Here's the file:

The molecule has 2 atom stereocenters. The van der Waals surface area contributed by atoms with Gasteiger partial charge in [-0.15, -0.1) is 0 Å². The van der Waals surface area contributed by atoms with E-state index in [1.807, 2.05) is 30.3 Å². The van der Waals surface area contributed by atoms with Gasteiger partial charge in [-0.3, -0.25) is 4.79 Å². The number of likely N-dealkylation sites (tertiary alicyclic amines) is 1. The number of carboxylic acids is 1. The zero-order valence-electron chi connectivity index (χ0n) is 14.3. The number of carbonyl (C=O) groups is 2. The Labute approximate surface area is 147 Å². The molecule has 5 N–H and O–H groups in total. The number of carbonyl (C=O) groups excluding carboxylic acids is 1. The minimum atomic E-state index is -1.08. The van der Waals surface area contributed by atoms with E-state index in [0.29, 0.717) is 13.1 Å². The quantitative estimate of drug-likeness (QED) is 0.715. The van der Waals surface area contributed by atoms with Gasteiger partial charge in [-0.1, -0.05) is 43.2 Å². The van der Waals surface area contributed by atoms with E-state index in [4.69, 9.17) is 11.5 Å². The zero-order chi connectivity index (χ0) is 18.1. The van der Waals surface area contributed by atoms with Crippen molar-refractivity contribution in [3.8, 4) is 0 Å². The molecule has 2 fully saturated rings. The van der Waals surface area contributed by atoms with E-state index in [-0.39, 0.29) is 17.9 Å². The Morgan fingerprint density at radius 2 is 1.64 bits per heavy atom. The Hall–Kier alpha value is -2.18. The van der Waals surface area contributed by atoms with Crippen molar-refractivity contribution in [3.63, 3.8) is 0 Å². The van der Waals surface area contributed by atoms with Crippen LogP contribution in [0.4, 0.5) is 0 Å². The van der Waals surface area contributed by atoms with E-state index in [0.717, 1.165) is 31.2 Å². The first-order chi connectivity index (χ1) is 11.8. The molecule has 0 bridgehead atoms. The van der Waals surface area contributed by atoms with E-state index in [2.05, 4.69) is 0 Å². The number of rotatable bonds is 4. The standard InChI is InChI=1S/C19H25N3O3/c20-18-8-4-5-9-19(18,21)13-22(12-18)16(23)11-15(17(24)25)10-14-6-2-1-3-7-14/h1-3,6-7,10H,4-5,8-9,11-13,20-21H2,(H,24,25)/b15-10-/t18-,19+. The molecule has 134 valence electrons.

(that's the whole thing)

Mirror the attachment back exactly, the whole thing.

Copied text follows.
The molecule has 2 atom stereocenters. The van der Waals surface area contributed by atoms with Gasteiger partial charge in [-0.15, -0.1) is 0 Å². The van der Waals surface area contributed by atoms with E-state index in [1.807, 2.05) is 30.3 Å². The van der Waals surface area contributed by atoms with Gasteiger partial charge in [-0.3, -0.25) is 4.79 Å². The number of likely N-dealkylation sites (tertiary alicyclic amines) is 1. The number of carboxylic acids is 1. The zero-order valence-electron chi connectivity index (χ0n) is 14.3. The number of carbonyl (C=O) groups is 2. The Labute approximate surface area is 147 Å². The molecule has 5 N–H and O–H groups in total. The number of carbonyl (C=O) groups excluding carboxylic acids is 1. The minimum atomic E-state index is -1.08. The van der Waals surface area contributed by atoms with E-state index in [0.29, 0.717) is 13.1 Å². The quantitative estimate of drug-likeness (QED) is 0.715. The van der Waals surface area contributed by atoms with Gasteiger partial charge in [-0.1, -0.05) is 43.2 Å². The van der Waals surface area contributed by atoms with E-state index in [4.69, 9.17) is 11.5 Å². The zero-order chi connectivity index (χ0) is 18.1. The van der Waals surface area contributed by atoms with Crippen molar-refractivity contribution in [3.8, 4) is 0 Å². The molecule has 2 fully saturated rings. The van der Waals surface area contributed by atoms with E-state index in [-0.39, 0.29) is 17.9 Å². The Morgan fingerprint density at radius 2 is 1.64 bits per heavy atom. The Hall–Kier alpha value is -2.18. The van der Waals surface area contributed by atoms with Crippen molar-refractivity contribution in [3.63, 3.8) is 0 Å². The van der Waals surface area contributed by atoms with Crippen LogP contribution in [0.4, 0.5) is 0 Å². The van der Waals surface area contributed by atoms with E-state index in [0.717, 1.165) is 31.2 Å². The first-order chi connectivity index (χ1) is 11.8. The molecule has 0 bridgehead atoms. The van der Waals surface area contributed by atoms with E-state index in [2.05, 4.69) is 0 Å². The number of rotatable bonds is 4. The standard InChI is InChI=1S/C19H25N3O3/c20-18-8-4-5-9-19(18,21)13-22(12-18)16(23)11-15(17(24)25)10-14-6-2-1-3-7-14/h1-3,6-7,10H,4-5,8-9,11-13,20-21H2,(H,24,25)/b15-10-/t18-,19+. The molecule has 134 valence electrons.